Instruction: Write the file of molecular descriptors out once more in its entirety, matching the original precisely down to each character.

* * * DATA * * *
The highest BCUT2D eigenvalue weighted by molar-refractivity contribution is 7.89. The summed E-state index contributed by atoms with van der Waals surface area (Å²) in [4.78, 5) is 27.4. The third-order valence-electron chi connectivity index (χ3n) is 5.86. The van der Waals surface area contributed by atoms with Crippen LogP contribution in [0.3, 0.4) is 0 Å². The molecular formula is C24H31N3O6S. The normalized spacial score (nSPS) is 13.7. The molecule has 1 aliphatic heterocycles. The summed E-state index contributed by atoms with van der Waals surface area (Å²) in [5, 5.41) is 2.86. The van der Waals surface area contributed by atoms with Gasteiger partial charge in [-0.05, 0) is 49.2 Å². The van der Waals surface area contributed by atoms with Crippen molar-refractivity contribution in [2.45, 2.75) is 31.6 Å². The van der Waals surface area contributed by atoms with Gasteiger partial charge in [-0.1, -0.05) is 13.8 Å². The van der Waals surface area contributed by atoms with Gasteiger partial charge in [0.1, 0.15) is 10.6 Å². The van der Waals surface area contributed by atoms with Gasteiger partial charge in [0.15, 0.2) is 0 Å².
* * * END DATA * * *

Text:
The highest BCUT2D eigenvalue weighted by molar-refractivity contribution is 7.89. The summed E-state index contributed by atoms with van der Waals surface area (Å²) in [4.78, 5) is 27.4. The third-order valence-electron chi connectivity index (χ3n) is 5.86. The van der Waals surface area contributed by atoms with Crippen LogP contribution in [0.3, 0.4) is 0 Å². The molecular formula is C24H31N3O6S. The normalized spacial score (nSPS) is 13.7. The molecule has 1 aliphatic heterocycles. The summed E-state index contributed by atoms with van der Waals surface area (Å²) in [5, 5.41) is 2.86. The van der Waals surface area contributed by atoms with Gasteiger partial charge in [-0.05, 0) is 49.2 Å². The van der Waals surface area contributed by atoms with Crippen molar-refractivity contribution in [2.45, 2.75) is 31.6 Å². The van der Waals surface area contributed by atoms with Gasteiger partial charge in [-0.1, -0.05) is 13.8 Å². The van der Waals surface area contributed by atoms with Gasteiger partial charge in [0.1, 0.15) is 10.6 Å². The van der Waals surface area contributed by atoms with Gasteiger partial charge in [0.15, 0.2) is 0 Å².